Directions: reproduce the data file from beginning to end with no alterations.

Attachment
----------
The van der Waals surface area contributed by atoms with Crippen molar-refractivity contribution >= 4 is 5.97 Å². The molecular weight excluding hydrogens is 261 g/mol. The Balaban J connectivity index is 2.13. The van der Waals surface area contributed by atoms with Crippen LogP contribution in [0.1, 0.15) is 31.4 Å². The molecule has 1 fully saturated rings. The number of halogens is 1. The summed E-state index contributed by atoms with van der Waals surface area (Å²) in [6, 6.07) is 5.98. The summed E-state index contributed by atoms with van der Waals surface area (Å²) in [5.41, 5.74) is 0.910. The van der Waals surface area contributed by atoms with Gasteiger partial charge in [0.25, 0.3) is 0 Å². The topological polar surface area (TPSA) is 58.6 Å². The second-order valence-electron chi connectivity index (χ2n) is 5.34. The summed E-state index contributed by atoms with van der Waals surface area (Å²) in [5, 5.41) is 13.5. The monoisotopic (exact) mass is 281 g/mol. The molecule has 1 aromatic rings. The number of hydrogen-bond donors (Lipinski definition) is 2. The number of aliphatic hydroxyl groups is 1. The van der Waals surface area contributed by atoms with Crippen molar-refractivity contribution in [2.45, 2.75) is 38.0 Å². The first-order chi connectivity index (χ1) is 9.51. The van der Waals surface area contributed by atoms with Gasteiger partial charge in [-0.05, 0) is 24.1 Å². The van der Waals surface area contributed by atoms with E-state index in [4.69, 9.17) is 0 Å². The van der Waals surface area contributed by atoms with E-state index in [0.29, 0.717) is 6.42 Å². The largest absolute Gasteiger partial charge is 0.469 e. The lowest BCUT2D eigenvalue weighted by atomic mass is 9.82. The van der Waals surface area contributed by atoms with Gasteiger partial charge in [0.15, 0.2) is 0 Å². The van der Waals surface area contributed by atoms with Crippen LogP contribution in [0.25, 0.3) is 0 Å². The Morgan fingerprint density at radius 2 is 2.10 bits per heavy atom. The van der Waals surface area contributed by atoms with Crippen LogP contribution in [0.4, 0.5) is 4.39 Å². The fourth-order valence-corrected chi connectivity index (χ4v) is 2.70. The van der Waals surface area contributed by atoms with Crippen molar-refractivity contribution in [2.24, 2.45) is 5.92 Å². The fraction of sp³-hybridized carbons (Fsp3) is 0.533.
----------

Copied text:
The van der Waals surface area contributed by atoms with Crippen molar-refractivity contribution >= 4 is 5.97 Å². The molecular weight excluding hydrogens is 261 g/mol. The Balaban J connectivity index is 2.13. The van der Waals surface area contributed by atoms with Crippen LogP contribution in [0.1, 0.15) is 31.4 Å². The molecule has 1 fully saturated rings. The number of halogens is 1. The summed E-state index contributed by atoms with van der Waals surface area (Å²) in [6, 6.07) is 5.98. The summed E-state index contributed by atoms with van der Waals surface area (Å²) in [5.41, 5.74) is 0.910. The van der Waals surface area contributed by atoms with Gasteiger partial charge in [0.25, 0.3) is 0 Å². The topological polar surface area (TPSA) is 58.6 Å². The second-order valence-electron chi connectivity index (χ2n) is 5.34. The summed E-state index contributed by atoms with van der Waals surface area (Å²) in [5, 5.41) is 13.5. The monoisotopic (exact) mass is 281 g/mol. The molecule has 1 aromatic rings. The number of hydrogen-bond donors (Lipinski definition) is 2. The number of aliphatic hydroxyl groups is 1. The van der Waals surface area contributed by atoms with Crippen molar-refractivity contribution in [2.45, 2.75) is 38.0 Å². The first-order chi connectivity index (χ1) is 9.51. The van der Waals surface area contributed by atoms with Gasteiger partial charge in [-0.05, 0) is 24.1 Å². The van der Waals surface area contributed by atoms with E-state index in [4.69, 9.17) is 0 Å². The van der Waals surface area contributed by atoms with E-state index in [0.29, 0.717) is 6.42 Å². The largest absolute Gasteiger partial charge is 0.469 e. The lowest BCUT2D eigenvalue weighted by atomic mass is 9.82. The van der Waals surface area contributed by atoms with Gasteiger partial charge in [0.15, 0.2) is 0 Å². The van der Waals surface area contributed by atoms with Crippen LogP contribution in [0.25, 0.3) is 0 Å². The Morgan fingerprint density at radius 2 is 2.10 bits per heavy atom. The van der Waals surface area contributed by atoms with Crippen LogP contribution in [0.4, 0.5) is 4.39 Å². The fourth-order valence-corrected chi connectivity index (χ4v) is 2.70. The van der Waals surface area contributed by atoms with Crippen molar-refractivity contribution in [2.24, 2.45) is 5.92 Å². The fraction of sp³-hybridized carbons (Fsp3) is 0.533.